b) X and X1 are H and R1 and R3 are aryl; and R2 and R4 are H
c) X═CH3, X1═H and R1 through R4 are independently selected from H and C1–C8 alkyl; and R7 and R8 are independently selected from C1–C8 alkyl, or R7 and R8 are bridged to form a cyclic attachment with a CH2— or C2H4— bond, thereby forming a five- or six-membered ring, respectively
For chemical structure VII:
a) R is independently selected from H, C1–C8 alkyl; R5 and R6 are independently selected from H and C1–C4 alkyl; R1 through R4 are independently selected from H and C1–C6 alkyl, C6–C10 aryl with the proviso that, if R1 and R3 are aryl, then R2 and R4 are hydrogen
Preferred leuco dyes include, but are not limited to, aminotriarylmethanes and aminoxanthenes.
The leuco dye(s) can be present in the compositions in the amount of at least about 3% by weight, preferably about 4 to about 20% by weight.
A variety of different near IR-absorbing dyes that are effective in absorbing near IR radiation and converting it efficiently to heat (thermal energy) can be employed in this invention. Specific suitable near IR-absorbing dyes for this invention include, but are not limited to, DF-1, SQS, RD-1 as defined below.
In addition to specific dyes as listed above, other suitable near IR dyes for this invention include, but are not limited to, those shown below:
1. Heptamethine Cyanine Dyes Having a Chemical Structure (VIII) as Shown Below:
where R3 can be H, halogen, alkyl, aryl, aryl, alkoxy, aryloxy, thioalkyl, or thioaryl; R4 and R5 are independently selected from H, alkyl, aryl, or are bridged to form a cyclic attachment; each of R6 through R13 is independently selected from H, alkyl aryl, or any two adjacent R6 through R9 and any two adjacent R10 through R13 can form R10 through R13 can form a fused aryl; each of R1 and R2 are independently selected from alkyl, aryl and substituted alkyl; X and Y, which may or may not be identical, are each represented by the formula CR′R′ where R′, R″ are independently selected from alkyl, aryl and substituted alkyl; X and Y, which may or may not be identical, are each represented by the formula CR′R″ where R′, R″ are independently selected from H, C1–C6 alkyl, O, S, Se and Te. Choice of counterion for actionic dyes is dictated mainly by solubility requirements. Acceptable counterions include but at not limited to triflate, tosylate, perchlorate, hexafluorophosphate, tetrafluoroborate, iodide, chloride, bromide.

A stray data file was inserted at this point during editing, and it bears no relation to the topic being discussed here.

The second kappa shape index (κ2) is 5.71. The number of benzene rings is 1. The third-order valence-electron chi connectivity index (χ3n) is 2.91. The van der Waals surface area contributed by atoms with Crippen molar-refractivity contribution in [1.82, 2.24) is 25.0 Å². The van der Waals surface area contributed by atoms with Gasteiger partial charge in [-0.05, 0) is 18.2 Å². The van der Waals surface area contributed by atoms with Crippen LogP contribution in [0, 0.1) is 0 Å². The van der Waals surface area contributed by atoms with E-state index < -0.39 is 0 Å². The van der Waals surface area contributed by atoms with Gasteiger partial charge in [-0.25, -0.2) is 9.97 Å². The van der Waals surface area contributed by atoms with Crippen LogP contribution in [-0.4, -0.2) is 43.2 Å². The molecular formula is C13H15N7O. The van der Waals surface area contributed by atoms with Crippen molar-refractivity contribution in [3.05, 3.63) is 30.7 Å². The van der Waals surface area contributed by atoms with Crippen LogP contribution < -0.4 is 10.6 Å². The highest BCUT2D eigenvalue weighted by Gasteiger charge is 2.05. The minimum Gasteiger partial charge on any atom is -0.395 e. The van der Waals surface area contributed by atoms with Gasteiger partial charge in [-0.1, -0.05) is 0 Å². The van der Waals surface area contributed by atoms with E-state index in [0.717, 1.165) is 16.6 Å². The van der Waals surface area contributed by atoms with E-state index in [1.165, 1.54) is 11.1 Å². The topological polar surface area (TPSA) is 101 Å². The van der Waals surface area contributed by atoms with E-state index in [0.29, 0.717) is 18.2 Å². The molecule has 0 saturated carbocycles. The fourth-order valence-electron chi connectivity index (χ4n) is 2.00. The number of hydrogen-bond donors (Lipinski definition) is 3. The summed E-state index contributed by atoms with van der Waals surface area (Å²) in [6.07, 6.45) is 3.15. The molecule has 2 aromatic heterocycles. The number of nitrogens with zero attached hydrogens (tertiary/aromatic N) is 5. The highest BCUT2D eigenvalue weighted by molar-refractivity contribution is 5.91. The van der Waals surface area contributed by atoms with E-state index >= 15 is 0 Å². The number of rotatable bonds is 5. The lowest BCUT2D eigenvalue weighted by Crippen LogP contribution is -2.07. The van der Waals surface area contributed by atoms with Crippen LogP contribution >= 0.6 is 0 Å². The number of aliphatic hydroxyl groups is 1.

2. Benzenaminium Dyes Having a Chemical Structure (IX) as Shown Below:
wherein each of R1 through R8 is independently selected from C1–C6 alkyl; X is a substituted 1,4-cyclohexadiene.
3. Squarylium Dyes Having Structure (X) or Structure (XI) as Shown Below:
wherein each of R1 through R6 is independently selected from H, C1–C6 alkyl; X and Y are independently selected from O, S, Se, Te, N—R7, wherein R7 is selected from C1–C6 alkyl.
wherein each of R1 and R2 is independently selected from H, C1–C6 alkyl; each of X and Y is independently selected from O, S, Se, Te, N—R7, wherein R7 is selected from C1–C6 alkyl; each R3 and R4 is independently selected from alkyl, aryl or substituted alkyl. The benzene rings in structure (XI) may be further substituted.
The near IR-absorbing dye(s) is present in the compositions to absorb near IR radiation, which is subsequently converted to heat (thermal energy). The heat produced is primarily responsible for initiation of the color forming reactions that occur in forming the image. The near IR-absorbing dyes may be selected from the group consisting of: